By Lemma 1, we know that \(\phi_{\theta}(0)=\phi_{\theta}(\kappa_{\theta})=0\), and then the fact \(\phi_{\theta}(s)<0\) for all \(s\in(0, \kappa_{\theta})\) follows from strict convexity of \(\phi_{\theta}(s)\) in s (for fixed θ). Noting that \(\theta\in (0, \bar{\theta} )\), we also have \(0<\alpha<\kappa_{\theta}\) according to Lemma 2. Hence, there exists \(\alpha^{*}>\alpha\) such that \(\phi_{\theta}(\alpha^{*} )<0\).

With the above preliminarily results, and since \(L_{\theta}(t)\) is again a Lévy process, we know that all the conditions in Corollary 2.1 and Corollary 2.2 of Li [15] are satisfied. If Corollary 2.2 of Li [15] is applied, we can get

$$\psi_{\theta}(x, t)\sim\overline{F}(x)\int_{0-}^{t} e^{-s\phi_{\theta}(\alpha )}\,\mathrm{d}\lambda_{s}^{*}. $$

However, when checking the result of Corollary 2.2 therein, we found a typo. In (2.6) of Li [15], the integrand term \(e^{-s\phi(\alpha)}\) should actually be \(e^{s\phi(\alpha)}\), which can be seen from the first line of the proof of Lemma 3.9 there. That is to say, under the conditions of Corollary 2.2 of Li [15], uniformly for \(t\in\Lambda\)

$$\psi(x, t) \sim\overline{F}(x)\int_{0-}^{t} e^{s\phi(\alpha)}\,\mathrm{d} \lambda_{s}^{*}. $$

In fact, without consideration of the dependence, this result is just Theorem 3.1 of Tang et al. [17], and the right-hand side of the relation (2.2) in Heyde and Wang [10] can also be denoted by a similar formula, \(\overline{F}(x)\int_{0}^{T} e^{s\psi_{\theta}(\alpha )} \,\mathrm{d} (\lambda s)\). Consequently, the uniform asymptotic estimate (4) is obtained. □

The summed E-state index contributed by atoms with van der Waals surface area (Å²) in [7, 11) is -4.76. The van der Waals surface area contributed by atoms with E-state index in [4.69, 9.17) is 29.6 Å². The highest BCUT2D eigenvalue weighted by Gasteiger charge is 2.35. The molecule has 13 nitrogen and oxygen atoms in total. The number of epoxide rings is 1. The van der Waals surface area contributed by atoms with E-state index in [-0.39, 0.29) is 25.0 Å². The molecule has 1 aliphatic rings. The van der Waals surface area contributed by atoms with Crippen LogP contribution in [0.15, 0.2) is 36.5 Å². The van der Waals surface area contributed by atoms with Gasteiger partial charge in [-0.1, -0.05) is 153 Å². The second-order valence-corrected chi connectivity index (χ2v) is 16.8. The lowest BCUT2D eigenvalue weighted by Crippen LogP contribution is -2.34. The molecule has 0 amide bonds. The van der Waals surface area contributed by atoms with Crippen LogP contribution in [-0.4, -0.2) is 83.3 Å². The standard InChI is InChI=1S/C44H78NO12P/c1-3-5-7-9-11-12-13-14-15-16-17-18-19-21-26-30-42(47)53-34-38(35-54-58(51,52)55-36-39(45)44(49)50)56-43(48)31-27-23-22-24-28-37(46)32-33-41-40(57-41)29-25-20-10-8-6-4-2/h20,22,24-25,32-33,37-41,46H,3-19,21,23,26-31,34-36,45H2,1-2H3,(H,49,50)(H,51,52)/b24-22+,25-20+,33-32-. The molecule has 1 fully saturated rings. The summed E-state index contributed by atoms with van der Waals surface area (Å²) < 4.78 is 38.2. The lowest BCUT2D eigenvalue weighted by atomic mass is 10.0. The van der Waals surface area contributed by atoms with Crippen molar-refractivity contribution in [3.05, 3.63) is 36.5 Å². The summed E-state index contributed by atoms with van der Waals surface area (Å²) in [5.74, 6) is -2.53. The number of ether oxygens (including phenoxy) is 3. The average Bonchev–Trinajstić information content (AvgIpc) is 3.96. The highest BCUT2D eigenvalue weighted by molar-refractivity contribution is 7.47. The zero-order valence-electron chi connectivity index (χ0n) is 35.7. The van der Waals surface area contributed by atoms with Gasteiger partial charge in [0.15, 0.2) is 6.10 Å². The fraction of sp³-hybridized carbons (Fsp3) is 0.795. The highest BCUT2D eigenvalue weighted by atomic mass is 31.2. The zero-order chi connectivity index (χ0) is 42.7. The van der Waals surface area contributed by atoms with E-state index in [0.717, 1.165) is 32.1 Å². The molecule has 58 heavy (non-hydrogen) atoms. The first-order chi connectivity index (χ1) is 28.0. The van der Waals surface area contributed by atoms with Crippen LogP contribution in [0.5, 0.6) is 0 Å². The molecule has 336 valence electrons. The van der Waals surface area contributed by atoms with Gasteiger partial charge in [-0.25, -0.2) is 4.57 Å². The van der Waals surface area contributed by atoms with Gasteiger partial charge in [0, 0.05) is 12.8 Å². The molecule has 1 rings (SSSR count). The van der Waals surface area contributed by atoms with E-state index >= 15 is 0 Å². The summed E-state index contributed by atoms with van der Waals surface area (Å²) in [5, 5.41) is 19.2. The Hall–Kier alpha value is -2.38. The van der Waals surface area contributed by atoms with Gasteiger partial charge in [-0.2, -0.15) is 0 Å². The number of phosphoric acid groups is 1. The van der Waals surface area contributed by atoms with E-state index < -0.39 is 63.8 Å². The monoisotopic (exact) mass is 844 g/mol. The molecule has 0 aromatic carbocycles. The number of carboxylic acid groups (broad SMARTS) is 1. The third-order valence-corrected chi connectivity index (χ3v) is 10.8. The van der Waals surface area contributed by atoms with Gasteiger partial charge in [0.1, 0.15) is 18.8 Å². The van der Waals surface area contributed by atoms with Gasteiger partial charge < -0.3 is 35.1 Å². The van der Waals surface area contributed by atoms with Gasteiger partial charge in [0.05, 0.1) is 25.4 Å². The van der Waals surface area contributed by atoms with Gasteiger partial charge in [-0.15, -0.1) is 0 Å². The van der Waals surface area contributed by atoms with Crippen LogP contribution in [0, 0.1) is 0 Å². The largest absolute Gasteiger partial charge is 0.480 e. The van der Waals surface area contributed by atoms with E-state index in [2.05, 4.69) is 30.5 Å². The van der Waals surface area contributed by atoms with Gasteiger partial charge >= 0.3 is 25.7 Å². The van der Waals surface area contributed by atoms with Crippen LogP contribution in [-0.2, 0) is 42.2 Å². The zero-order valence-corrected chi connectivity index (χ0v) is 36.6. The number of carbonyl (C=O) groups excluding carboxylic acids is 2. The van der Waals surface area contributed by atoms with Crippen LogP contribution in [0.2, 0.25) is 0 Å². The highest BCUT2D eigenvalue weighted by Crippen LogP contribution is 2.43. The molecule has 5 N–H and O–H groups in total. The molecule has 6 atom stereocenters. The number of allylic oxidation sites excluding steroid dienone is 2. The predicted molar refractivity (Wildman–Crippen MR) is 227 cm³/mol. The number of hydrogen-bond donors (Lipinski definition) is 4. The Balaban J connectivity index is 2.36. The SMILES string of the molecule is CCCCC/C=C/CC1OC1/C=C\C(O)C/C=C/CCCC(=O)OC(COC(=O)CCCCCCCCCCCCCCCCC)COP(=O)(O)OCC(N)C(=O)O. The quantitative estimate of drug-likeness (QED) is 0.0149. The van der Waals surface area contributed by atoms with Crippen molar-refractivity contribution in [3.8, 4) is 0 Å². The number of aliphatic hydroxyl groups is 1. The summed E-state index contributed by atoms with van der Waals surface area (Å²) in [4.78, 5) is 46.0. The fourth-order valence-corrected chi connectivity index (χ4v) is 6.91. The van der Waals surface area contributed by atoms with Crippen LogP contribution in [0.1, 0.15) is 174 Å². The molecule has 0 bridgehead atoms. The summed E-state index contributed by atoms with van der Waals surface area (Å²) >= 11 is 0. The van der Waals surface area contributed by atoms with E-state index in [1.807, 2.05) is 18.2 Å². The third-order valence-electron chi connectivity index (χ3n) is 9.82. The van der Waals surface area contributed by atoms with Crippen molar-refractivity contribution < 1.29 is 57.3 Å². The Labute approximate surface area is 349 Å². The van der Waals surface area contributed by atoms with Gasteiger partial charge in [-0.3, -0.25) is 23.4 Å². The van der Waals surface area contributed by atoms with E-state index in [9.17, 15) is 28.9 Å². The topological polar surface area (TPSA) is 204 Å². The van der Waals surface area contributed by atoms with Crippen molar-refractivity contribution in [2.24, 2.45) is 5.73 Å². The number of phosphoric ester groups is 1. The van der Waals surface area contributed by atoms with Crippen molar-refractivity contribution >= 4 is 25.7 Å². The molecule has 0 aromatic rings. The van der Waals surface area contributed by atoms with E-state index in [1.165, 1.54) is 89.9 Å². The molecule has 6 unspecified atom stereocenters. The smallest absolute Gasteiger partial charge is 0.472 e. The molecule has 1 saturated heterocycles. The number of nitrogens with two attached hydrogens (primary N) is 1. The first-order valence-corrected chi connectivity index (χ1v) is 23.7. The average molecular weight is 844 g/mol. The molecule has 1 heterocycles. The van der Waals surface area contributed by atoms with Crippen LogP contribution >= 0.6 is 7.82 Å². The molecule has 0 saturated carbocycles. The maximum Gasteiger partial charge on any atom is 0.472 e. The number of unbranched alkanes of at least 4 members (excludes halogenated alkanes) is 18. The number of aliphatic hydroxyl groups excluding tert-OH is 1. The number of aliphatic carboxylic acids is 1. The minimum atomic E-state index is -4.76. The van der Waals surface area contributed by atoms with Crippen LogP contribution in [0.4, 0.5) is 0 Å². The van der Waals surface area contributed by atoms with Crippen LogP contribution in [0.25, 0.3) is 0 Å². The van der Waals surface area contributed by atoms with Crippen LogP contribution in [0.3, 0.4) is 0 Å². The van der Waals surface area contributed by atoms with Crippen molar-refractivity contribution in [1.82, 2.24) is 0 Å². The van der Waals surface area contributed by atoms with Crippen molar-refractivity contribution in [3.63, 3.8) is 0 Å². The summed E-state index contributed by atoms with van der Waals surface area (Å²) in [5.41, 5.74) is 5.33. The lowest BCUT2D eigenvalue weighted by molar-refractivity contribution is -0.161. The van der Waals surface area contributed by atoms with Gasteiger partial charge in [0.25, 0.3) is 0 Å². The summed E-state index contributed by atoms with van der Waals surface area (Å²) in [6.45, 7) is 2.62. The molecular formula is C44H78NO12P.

Remark 2

As mentioned in the proof of Theorem 1, if \(\rho=0\), i.e. the dependence between the claim size X and the inter-arrival time ξ is not considered, Theorem 1 keeps consistent with Theorem 3.1 in Tang et al. [17]; if \(\lambda_{t}=\lambda t\), Theorem 1 keeps consistent with Theorem 2.1 in Heyde and Wang [10] for the case \(F\in\mathfrak{R}_{-\alpha}\). Thus Theorem 1 partly extends these two results. When compared with Corollary 2.1 of Fu and Ng [16] and Theorem 2.1 of Li [15], it is not difficult to find that the investment strategy is embedded here. Moreover, the conditions here are easier to check and the expression of the asymptotic estimate is more explicit, though the class of heavy-tailed distribution and dependence structure are more specific.

To analyze the impact of dependence parameter ρ on the underwriting risks and investment strategies in the following conveniently, here we first show the impact of ρ on the renewal function \(\lambda_{s}^{*}\), which is the mean function of a delayed renewal counting process (see Li [15] for more details). The conclusion will be used in Section 5 for explaining the numerical results.

Proposition 1

The renewal function \(\lambda_{s}^{*}\) decreases in the dependence parameter ρ.


Note that

$$\int_{0-}^{s}\bigl\vert (1+\lambda_{s-u}) \bigl(1-2\overline{G}(u) \bigr)\bigr\vert G(\mathrm{d}u)\leq\int _{0-}^{s}(1+\lambda_{s-u})G(\mathrm{d}u) \leq1+\lambda _{s}< \infty. $$

Thus, according to the Lebesgue dominated convergence theorem, we have

$$\frac{\partial\lambda_{s}^{*}}{\partial\rho}=\int_{0-}^{s}(1+\lambda _{s-u}) \bigl(-1+2\overline{G}(u) \bigr)\mathrm{d}\overline{G}(u). $$

Let \(u^{*}\) be the solution to the equation \(\overline{G}(u)=0.5\). If \(s\leq u^{*}\), it is easy to see that \(\frac{\partial\lambda _{s}^{*}}{\partial\rho}\leq0\) since \(-1+2\overline{G}(u)\geq0\). If \(s>u^{*}\), we have

$$\begin{aligned} \frac{\partial\lambda_{s}^{*}}{\partial\rho} =& \int_{0-}^{u^{*}}(1+\lambda _{s-u}) \bigl(2\overline{G}(u)-1 \bigr)\mathrm{d}\overline{G}(u)+\int _{u^{*}}^{s}(1+\lambda_{s-u}) \bigl(2 \overline{G}(u)-1 \bigr)\,\mathrm{d}\overline {G}(u) \\ \leq& (1+\lambda_{s-u^{*}} )\int_{0-}^{s} \bigl(2\overline {G}(u)-1 \bigr)\,\mathrm{d}\overline{G}(u) \\ =& - (1+\lambda_{s-u^{*}} )\overline{G}(s)G(s) \\ \leq& 0. \end{aligned}$$